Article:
Who’s At Fault In A Rear-End Collision?

Fault in a rear end collision

Before you can recover compensation for the injuries you suffered in a car accident, you’ll have to prove that the other driver was responsible for the crash. Establishing fault in car accidents—even rear-end crashes—can be complicated.

If you’ve been hurt in a rear-end collision, the North Carolina car accident lawyers at Hardison & Cochran can help you prepare an injury claim and gather evidence to show the other driver was to blame. Contact us today for a free consultation.

Rear-End Collision Statistics In NC

Here are a few key statistics on rear-end collisions, both in North Carolina and across the country:

  • The North Carolina Department of Transportation (NCDOT) reports that, in 2020, the state saw more than 105,000 injuries and over 1,600 deaths due to traffic collisions.
  • NCDOT reports there were 3,843 crashes statewide that year involving a driver who was following too closely. One of these crashes proved fatal, and 1,051 led to at least one person being injured.
  • The National Highway Traffic Safety Administration (NHTSA) reports that rear-end collisions accounted for about 32.5 percent of all crashes nationwide in 2019. When the NHTSA looked at fatal crashes, they found that rear-end collisions accounted for 7.1 percent of all fatal accidents in 2019.

Why Do Rear-End Collisions Occur?

Most rear-end collisions are caused by:

  • Following too closely — Drivers who follow another vehicle too closely have less time and room to brake and avoid hitting the lead vehicle if it has to slow down or stop suddenly.
  • Distracted driving — Drivers who are distracted by talking on the phone, texting, eating, or adjusting in-vehicle controls may fail to notice changes in traffic such as a car stopping ahead, making a rear-end collision more likely.
  • Driver fatigue — Drivers who haven’t gotten enough sleep have slowed reaction times, dulled reflexes, and a higher chance of nodding off behind the wheel. 
  • Impaired driving — Drivers impaired by drugs or alcohol have impaired judgment and may not recognize cars that are stopped ahead and hit the stopped vehicle.

Common Injuries In Rear-End Collisions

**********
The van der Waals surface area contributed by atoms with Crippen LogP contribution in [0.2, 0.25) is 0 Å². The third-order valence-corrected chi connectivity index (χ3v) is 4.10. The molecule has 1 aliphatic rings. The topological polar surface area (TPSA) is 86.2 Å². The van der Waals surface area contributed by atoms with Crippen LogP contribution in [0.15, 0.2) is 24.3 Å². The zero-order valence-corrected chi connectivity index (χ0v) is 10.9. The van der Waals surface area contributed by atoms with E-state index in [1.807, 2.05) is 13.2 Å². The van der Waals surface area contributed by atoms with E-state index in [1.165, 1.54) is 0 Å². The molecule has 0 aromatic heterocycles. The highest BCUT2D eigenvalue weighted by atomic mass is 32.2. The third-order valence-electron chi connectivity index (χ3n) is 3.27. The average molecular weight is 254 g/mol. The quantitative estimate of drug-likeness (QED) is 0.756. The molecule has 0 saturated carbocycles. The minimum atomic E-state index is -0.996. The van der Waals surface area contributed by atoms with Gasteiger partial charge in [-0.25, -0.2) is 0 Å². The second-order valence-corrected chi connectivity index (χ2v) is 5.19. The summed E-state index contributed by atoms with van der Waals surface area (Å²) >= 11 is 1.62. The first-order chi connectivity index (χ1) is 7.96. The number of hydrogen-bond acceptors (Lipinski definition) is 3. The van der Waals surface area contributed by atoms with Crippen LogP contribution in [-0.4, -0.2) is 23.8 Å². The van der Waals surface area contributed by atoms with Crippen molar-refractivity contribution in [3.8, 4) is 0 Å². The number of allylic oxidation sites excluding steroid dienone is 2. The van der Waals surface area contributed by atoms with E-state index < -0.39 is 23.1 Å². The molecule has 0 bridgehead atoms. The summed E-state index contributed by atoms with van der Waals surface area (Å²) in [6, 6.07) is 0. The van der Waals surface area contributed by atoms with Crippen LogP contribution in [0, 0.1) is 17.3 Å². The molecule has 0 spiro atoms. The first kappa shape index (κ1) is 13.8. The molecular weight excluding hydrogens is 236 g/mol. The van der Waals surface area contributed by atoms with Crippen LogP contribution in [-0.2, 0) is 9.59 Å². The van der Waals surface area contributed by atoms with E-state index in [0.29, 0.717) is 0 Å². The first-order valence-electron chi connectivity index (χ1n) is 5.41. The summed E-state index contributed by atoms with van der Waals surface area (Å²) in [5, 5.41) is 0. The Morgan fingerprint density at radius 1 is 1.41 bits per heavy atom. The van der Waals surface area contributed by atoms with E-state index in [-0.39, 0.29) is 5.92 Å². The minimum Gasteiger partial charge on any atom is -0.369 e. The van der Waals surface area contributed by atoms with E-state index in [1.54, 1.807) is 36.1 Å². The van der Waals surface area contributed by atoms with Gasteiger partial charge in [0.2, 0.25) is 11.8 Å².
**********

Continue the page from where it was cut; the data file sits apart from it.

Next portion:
These are some of the most common rear-end collision injuries:

  • Broken bones
  • Damage to soft tissues, such as muscles, ligaments, and tendons
  • Internal bleeding
  • Internal organ damage
  • Neck injuries, including whiplash
  • Back injuries, including spinal cord damage
  • Traumatic brain injuries
  • Psychological distress

Who’s At Fault in a Rear-End Collision?

In general, drivers are expected to leave enough space between their vehicle and the vehicle ahead to stop safely. This means that, in most cases, the driver in the rear bears the responsibility for a rear-end collision for following too closely.

However, if the driver in front acts recklessly or dangerously, then the driver in the rear may not be liable for a rear-end accident.

Some cases where other parties can be held liable for a rear-end crash include:

  • Multi-car collisions where one vehicle is pushed into the rear of another vehicle
  • Collisions caused by a driver accelerating backward into a car behind them
  • Collisions caused in part by no brake lights on the lead vehicle
  • Collisions caused by a defective part in the lead vehicle

Our attorneys can review the specific facts of your rear-end accident and discuss whether you have a valid personal injury claim. If you have been injured in a rear-end collision in North Carolina and need help seeking compensation, contact Hardison & Cochran today for a free initial consultation.